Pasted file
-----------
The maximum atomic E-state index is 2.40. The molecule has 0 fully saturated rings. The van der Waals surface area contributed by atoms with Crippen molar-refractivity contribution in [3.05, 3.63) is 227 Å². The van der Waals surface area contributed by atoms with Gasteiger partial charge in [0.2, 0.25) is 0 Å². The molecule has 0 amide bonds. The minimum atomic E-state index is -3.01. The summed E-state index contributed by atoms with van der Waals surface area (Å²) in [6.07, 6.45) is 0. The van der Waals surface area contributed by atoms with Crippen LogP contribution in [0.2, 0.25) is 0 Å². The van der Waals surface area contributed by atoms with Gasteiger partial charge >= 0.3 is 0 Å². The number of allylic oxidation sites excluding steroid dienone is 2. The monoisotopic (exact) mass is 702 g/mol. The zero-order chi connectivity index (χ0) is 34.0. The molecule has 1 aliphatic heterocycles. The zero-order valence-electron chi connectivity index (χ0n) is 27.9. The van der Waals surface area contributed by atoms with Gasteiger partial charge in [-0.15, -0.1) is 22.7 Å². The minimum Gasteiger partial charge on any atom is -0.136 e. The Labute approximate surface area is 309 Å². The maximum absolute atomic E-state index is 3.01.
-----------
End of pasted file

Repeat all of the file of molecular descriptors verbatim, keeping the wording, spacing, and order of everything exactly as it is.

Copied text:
The maximum atomic E-state index is 2.40. The molecule has 0 fully saturated rings. The van der Waals surface area contributed by atoms with Crippen molar-refractivity contribution in [3.05, 3.63) is 227 Å². The van der Waals surface area contributed by atoms with Gasteiger partial charge in [0.2, 0.25) is 0 Å². The molecule has 0 amide bonds. The minimum atomic E-state index is -3.01. The summed E-state index contributed by atoms with van der Waals surface area (Å²) in [6.07, 6.45) is 0. The van der Waals surface area contributed by atoms with Crippen LogP contribution in [0.2, 0.25) is 0 Å². The van der Waals surface area contributed by atoms with Gasteiger partial charge >= 0.3 is 0 Å². The number of allylic oxidation sites excluding steroid dienone is 2. The monoisotopic (exact) mass is 702 g/mol. The zero-order chi connectivity index (χ0) is 34.0. The molecule has 1 aliphatic heterocycles. The zero-order valence-electron chi connectivity index (χ0n) is 27.9. The van der Waals surface area contributed by atoms with Gasteiger partial charge in [-0.15, -0.1) is 22.7 Å². The minimum Gasteiger partial charge on any atom is -0.136 e. The Labute approximate surface area is 309 Å². The maximum absolute atomic E-state index is 3.01.